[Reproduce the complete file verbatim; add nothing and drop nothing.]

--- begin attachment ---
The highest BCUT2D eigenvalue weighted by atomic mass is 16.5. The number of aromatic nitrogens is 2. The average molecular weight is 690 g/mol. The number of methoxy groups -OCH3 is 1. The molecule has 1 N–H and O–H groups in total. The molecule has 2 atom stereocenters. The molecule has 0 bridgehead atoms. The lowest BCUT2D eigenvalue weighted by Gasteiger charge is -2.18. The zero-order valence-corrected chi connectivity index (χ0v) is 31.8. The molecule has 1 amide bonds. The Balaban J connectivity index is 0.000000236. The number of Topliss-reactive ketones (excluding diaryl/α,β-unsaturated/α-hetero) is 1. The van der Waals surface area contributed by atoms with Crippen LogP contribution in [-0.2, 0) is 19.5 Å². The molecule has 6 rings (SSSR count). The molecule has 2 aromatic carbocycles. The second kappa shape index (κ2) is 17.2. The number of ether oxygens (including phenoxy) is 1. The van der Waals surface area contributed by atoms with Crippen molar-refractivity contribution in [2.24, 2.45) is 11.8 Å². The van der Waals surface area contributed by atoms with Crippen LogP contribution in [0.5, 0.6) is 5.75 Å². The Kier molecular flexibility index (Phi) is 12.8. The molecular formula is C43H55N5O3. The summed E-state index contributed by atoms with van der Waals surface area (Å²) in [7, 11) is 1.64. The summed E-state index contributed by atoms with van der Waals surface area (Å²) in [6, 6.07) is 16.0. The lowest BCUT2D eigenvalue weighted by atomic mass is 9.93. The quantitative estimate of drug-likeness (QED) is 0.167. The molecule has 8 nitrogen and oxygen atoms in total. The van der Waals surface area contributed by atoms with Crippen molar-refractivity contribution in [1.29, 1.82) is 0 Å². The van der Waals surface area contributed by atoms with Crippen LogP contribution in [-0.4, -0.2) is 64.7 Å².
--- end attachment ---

The highest BCUT2D eigenvalue weighted by atomic mass is 16.5. The number of aromatic nitrogens is 2. The average molecular weight is 690 g/mol. The number of methoxy groups -OCH3 is 1. The molecule has 1 N–H and O–H groups in total. The molecule has 2 atom stereocenters. The molecule has 0 bridgehead atoms. The lowest BCUT2D eigenvalue weighted by Gasteiger charge is -2.18. The zero-order valence-corrected chi connectivity index (χ0v) is 31.8. The molecule has 1 amide bonds. The Balaban J connectivity index is 0.000000236. The number of Topliss-reactive ketones (excluding diaryl/α,β-unsaturated/α-hetero) is 1. The van der Waals surface area contributed by atoms with Crippen LogP contribution in [-0.2, 0) is 19.5 Å². The molecule has 6 rings (SSSR count). The molecule has 2 aromatic carbocycles. The second kappa shape index (κ2) is 17.2. The number of ether oxygens (including phenoxy) is 1. The van der Waals surface area contributed by atoms with Crippen molar-refractivity contribution in [2.24, 2.45) is 11.8 Å². The van der Waals surface area contributed by atoms with Crippen LogP contribution in [0.5, 0.6) is 5.75 Å². The Kier molecular flexibility index (Phi) is 12.8. The molecular formula is C43H55N5O3. The summed E-state index contributed by atoms with van der Waals surface area (Å²) in [7, 11) is 1.64. The summed E-state index contributed by atoms with van der Waals surface area (Å²) in [6, 6.07) is 16.0. The lowest BCUT2D eigenvalue weighted by atomic mass is 9.93. The quantitative estimate of drug-likeness (QED) is 0.167. The molecule has 8 nitrogen and oxygen atoms in total. The van der Waals surface area contributed by atoms with Crippen molar-refractivity contribution in [1.29, 1.82) is 0 Å². The van der Waals surface area contributed by atoms with Crippen LogP contribution in [-0.4, -0.2) is 64.7 Å².